In the Bowen appeal plaintiffs, the City of Long Beach and its city manager, are concerned with the premature placement in private homes and hotels of mental patients discharged into the community in violation of applicable law. They seek declaratory and injunctive relief against the State departments charged with responsibility for the care and treatment of the mentally ill on the assertions that the patients, while still mentally ill, were discharged into the community in excessive numbers and without adequate supervision. As the appeal reaches this court, the complaint has been sustained on motion as legally sufficient (see CPLR 3211, subd. (a)).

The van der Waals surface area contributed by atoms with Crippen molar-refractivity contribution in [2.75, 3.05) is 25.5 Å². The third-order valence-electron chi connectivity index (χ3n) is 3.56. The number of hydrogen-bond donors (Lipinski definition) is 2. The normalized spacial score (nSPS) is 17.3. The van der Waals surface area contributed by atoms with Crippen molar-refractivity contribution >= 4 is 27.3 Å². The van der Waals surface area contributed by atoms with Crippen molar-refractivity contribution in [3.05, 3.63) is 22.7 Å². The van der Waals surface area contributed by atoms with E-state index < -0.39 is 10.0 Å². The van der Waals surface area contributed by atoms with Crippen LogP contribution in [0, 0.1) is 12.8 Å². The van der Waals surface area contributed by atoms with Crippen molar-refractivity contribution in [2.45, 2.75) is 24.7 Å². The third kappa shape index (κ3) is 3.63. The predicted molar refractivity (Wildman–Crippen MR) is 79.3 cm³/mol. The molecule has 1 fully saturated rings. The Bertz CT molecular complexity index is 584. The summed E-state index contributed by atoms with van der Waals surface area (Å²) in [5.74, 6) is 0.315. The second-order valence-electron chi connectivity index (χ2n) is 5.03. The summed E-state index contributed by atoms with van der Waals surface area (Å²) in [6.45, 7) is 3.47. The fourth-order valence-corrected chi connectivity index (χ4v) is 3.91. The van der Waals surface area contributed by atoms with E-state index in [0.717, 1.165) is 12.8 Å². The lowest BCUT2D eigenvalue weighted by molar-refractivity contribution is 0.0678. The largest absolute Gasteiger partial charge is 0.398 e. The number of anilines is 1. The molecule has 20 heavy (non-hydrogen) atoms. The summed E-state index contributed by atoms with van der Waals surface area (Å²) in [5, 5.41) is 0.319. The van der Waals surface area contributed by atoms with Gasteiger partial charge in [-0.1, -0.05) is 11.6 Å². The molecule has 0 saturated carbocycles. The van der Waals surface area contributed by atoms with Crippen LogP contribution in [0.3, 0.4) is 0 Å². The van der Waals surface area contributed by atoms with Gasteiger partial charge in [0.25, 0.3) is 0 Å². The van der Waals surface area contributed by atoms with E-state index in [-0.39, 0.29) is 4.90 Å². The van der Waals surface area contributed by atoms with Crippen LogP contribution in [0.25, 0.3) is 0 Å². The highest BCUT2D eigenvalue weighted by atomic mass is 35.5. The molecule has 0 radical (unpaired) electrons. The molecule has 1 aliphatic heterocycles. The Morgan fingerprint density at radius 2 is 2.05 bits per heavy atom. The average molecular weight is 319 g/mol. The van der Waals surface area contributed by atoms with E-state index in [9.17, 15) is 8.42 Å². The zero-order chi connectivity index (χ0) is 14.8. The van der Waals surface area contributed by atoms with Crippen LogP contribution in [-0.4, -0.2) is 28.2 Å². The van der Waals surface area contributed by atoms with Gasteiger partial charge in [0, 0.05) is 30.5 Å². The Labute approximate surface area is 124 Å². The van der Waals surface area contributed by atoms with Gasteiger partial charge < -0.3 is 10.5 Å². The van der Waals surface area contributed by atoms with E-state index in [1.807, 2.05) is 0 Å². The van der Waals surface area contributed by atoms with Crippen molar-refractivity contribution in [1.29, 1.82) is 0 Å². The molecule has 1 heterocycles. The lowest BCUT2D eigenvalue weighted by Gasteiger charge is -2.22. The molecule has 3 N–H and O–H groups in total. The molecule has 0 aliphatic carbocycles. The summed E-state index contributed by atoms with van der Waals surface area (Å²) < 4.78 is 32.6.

In the Jones appeal the amended complaint should stand dismissed, and in the Bowen appeal the order should be reversed and the complaint dismissed. In both cases the allegations of fact are accepted as true. Indeed, many of the disturbing and even dreadful conditions to which they refer *407 are matters of common knowledge. Nevertheless, as this court pointed out so recently in Matter of Abrams v. New York City Tr. Auth., 39 N.Y.2d 990, 992, 387 N.Y.S.2d 235, 236, 355 N.E.2d 289, 290, plaintiffs, however sincerely motivated, may not interpose themselves and the courts into “the management and operation of public enterprises”. Involved are, as in the Abrams case, “questions of judgment, discretion, allocation of resources and priorities inappropriate for resolution in the judicial arena”, the responsibility for which is “lodged in a network of executive officials, administrative agencies and local legislative bodies.” The court spoke again to the same effect in James v. Board of Educ., 42 N.Y.2d 357, 368, 397 N.Y.S.2d 934, 942, 366 N.E.2d 1291, 1298. (See, also, **279 Matter of Community Action Against Lead Poisoning v. Lyons, 43 A.D.2d 201, 202-203, 350 N.Y.S.2d 812, 813-814, affd. on opn. below 36 N.Y.2d 686, 366 N.Y.S.2d 409, 325 N.E.2d 870.)